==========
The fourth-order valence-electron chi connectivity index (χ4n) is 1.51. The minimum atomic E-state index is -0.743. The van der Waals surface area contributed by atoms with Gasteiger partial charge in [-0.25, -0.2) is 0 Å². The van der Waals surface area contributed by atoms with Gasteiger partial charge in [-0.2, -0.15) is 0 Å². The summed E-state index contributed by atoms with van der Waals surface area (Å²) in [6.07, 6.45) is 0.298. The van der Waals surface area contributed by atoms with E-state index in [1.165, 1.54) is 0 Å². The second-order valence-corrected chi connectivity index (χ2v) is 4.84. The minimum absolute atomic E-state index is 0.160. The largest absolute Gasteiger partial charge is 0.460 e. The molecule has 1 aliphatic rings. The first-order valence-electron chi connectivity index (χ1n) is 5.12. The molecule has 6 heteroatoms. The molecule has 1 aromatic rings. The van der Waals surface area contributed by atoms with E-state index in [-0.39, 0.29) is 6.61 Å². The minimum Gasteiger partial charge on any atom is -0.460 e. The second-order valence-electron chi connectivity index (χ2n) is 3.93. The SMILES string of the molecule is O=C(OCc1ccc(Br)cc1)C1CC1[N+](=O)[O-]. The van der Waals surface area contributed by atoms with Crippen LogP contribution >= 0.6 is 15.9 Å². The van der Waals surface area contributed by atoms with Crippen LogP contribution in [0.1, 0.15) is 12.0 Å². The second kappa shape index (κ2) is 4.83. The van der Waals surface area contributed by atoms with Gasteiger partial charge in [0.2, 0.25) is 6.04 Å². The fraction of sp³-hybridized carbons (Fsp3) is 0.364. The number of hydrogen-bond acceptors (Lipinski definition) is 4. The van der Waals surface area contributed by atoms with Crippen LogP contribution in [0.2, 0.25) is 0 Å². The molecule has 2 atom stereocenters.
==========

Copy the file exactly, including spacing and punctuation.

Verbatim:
The fourth-order valence-electron chi connectivity index (χ4n) is 1.51. The minimum atomic E-state index is -0.743. The van der Waals surface area contributed by atoms with Gasteiger partial charge in [-0.25, -0.2) is 0 Å². The van der Waals surface area contributed by atoms with Gasteiger partial charge in [-0.2, -0.15) is 0 Å². The summed E-state index contributed by atoms with van der Waals surface area (Å²) in [6.07, 6.45) is 0.298. The van der Waals surface area contributed by atoms with E-state index in [1.165, 1.54) is 0 Å². The second-order valence-corrected chi connectivity index (χ2v) is 4.84. The minimum absolute atomic E-state index is 0.160. The largest absolute Gasteiger partial charge is 0.460 e. The molecule has 1 aliphatic rings. The first-order valence-electron chi connectivity index (χ1n) is 5.12. The molecule has 6 heteroatoms. The molecule has 1 aromatic rings. The van der Waals surface area contributed by atoms with E-state index in [-0.39, 0.29) is 6.61 Å². The minimum Gasteiger partial charge on any atom is -0.460 e. The second-order valence-electron chi connectivity index (χ2n) is 3.93. The SMILES string of the molecule is O=C(OCc1ccc(Br)cc1)C1CC1[N+](=O)[O-]. The van der Waals surface area contributed by atoms with Crippen LogP contribution >= 0.6 is 15.9 Å². The van der Waals surface area contributed by atoms with Crippen LogP contribution in [0.1, 0.15) is 12.0 Å². The second kappa shape index (κ2) is 4.83. The van der Waals surface area contributed by atoms with Gasteiger partial charge in [0.2, 0.25) is 6.04 Å². The fraction of sp³-hybridized carbons (Fsp3) is 0.364. The number of hydrogen-bond acceptors (Lipinski definition) is 4. The van der Waals surface area contributed by atoms with Crippen LogP contribution in [0.2, 0.25) is 0 Å². The molecule has 2 atom stereocenters.